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Built in 1717, nearly half a century after the initial French settlers crossed through Indiana creating paths from Ontario to New Orleans, Fort Ouiatenon was constructed by French soldiers due to its location along the banks of the Wabash. Near what is now Lafayette, Fort Ouiatenon was created to keep British influence away from the Wea Tribe who had a nearby village and would serve as a hub for the fur trade and as an active fort in the region of New France for years to come.

The first of the three forts constructed in Indiana by the French, Fort Ouiatenon started as a palisade made by four french soldiers on the banks of the Wabash. The site would come to play a major role in French military and trade influence in what would become the Northwest Territory, and was known to the French as "the finest palisaded fort in the upper country". The fort's location on the Wabash would help lead to the establishment of the fort and settlement of Vincennes to help hold the vital river to the France's trade with tribes in the area. At its peak, the fort and its surrounding area was home from 2,000 to 3,000 French and Native American residents from the Wea tribe, with the French settling the north side of the river while Wea villages were on the southern bank. One of the main trading partners of the French, the Wea had a strong alliance and relationship with French settlers and they used each other to expand their influence of the region. The French would describe the Wea as a people who took immaculate care of their villages, and noted that the villagers loved to dance and men often played sports with each other. They were thought to be a sub-tribe of the Miami, and numbered in the thousands at the time of French control of the region.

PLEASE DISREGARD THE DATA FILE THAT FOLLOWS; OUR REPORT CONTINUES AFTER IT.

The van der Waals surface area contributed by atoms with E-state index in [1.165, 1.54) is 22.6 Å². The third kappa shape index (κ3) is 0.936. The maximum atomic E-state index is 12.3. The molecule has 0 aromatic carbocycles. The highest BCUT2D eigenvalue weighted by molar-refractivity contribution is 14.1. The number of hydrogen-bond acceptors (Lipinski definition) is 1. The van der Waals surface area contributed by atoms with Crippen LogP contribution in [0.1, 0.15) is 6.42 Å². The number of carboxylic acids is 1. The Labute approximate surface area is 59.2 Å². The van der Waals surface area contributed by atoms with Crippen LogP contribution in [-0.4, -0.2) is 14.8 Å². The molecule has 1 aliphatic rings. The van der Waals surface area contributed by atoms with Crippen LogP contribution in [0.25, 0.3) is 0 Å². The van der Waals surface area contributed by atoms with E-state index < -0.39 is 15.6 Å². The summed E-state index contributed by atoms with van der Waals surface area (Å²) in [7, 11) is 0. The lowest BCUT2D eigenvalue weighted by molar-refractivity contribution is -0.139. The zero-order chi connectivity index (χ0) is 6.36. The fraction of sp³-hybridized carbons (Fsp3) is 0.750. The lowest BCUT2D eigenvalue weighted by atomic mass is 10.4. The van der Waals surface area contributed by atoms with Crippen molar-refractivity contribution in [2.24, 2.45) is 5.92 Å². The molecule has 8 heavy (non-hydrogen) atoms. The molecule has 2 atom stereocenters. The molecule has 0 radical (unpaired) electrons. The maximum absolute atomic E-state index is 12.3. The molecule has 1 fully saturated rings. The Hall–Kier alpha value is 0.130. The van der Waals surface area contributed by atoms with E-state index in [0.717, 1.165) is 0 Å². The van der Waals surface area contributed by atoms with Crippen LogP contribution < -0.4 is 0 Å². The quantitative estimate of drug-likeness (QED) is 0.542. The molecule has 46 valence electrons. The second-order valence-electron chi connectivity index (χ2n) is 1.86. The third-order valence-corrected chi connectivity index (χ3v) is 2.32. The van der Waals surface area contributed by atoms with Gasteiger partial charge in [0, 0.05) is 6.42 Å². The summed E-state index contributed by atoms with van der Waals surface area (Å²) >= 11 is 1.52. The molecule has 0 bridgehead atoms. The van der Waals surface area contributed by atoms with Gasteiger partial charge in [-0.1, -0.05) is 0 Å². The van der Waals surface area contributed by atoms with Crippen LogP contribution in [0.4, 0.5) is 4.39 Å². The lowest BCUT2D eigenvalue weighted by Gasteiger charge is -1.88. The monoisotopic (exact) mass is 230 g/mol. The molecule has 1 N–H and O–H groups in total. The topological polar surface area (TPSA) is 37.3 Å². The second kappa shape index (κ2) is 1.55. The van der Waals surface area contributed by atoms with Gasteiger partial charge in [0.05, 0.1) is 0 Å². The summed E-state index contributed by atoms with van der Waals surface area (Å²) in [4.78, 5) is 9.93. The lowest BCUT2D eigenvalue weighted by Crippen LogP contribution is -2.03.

They would eventually come into conflict with the British who came into control of the forts after the French-Indian War, and would align themselves with the British later on to keep colonists from expanding into the region. The tribe would eventually be forced west from their homes, and be joined into the Peoria tribe on all official records, marking the formal end of the tribe and government recognition.

Callender, Charles, "Miami," in Handbook of North American Indians, Raymond D. Fogelson, ed. (Washington, DC: Smithsonian Institution, 2004), 681–89.

McCormick, M. (2013, March 17). HISTORICAL PERSPECTIVE: French and natives occupy Wabash. Retrieved May 02, 2020, from